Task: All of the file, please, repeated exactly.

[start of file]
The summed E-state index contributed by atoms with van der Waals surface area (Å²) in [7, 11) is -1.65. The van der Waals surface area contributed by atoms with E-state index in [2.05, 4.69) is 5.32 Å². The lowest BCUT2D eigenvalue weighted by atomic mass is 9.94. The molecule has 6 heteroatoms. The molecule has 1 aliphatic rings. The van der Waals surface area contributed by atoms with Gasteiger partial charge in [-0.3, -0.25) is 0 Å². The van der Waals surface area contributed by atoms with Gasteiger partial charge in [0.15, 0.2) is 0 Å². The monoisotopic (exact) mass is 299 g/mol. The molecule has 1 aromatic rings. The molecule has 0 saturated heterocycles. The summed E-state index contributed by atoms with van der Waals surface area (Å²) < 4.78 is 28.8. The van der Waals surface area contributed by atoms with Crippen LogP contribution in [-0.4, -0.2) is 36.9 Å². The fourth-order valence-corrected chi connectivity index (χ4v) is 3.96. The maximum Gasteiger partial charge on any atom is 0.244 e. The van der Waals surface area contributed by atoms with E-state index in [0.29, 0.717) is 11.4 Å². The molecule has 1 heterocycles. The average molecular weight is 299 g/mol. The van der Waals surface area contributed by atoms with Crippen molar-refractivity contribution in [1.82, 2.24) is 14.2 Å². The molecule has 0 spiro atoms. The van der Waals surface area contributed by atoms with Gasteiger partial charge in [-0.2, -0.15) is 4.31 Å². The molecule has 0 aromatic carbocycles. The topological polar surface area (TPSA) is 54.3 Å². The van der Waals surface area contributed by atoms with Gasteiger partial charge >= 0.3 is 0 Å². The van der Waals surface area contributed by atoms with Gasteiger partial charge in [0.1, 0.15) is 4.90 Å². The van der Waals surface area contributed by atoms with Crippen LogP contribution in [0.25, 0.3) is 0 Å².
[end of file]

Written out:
The summed E-state index contributed by atoms with van der Waals surface area (Å²) in [7, 11) is -1.65. The van der Waals surface area contributed by atoms with E-state index in [2.05, 4.69) is 5.32 Å². The lowest BCUT2D eigenvalue weighted by atomic mass is 9.94. The molecule has 6 heteroatoms. The molecule has 1 aliphatic rings. The van der Waals surface area contributed by atoms with Gasteiger partial charge in [-0.3, -0.25) is 0 Å². The van der Waals surface area contributed by atoms with Gasteiger partial charge in [0.15, 0.2) is 0 Å². The monoisotopic (exact) mass is 299 g/mol. The molecule has 1 aromatic rings. The molecule has 0 saturated heterocycles. The summed E-state index contributed by atoms with van der Waals surface area (Å²) < 4.78 is 28.8. The van der Waals surface area contributed by atoms with Crippen LogP contribution in [-0.4, -0.2) is 36.9 Å². The fourth-order valence-corrected chi connectivity index (χ4v) is 3.96. The maximum Gasteiger partial charge on any atom is 0.244 e. The van der Waals surface area contributed by atoms with E-state index in [0.29, 0.717) is 11.4 Å². The molecule has 1 heterocycles. The average molecular weight is 299 g/mol. The van der Waals surface area contributed by atoms with Crippen molar-refractivity contribution in [1.82, 2.24) is 14.2 Å². The molecule has 0 spiro atoms. The van der Waals surface area contributed by atoms with Gasteiger partial charge in [-0.2, -0.15) is 4.31 Å². The molecule has 0 aromatic carbocycles. The topological polar surface area (TPSA) is 54.3 Å². The van der Waals surface area contributed by atoms with Gasteiger partial charge >= 0.3 is 0 Å². The van der Waals surface area contributed by atoms with Gasteiger partial charge in [0.1, 0.15) is 4.90 Å². The van der Waals surface area contributed by atoms with Crippen LogP contribution in [0.25, 0.3) is 0 Å².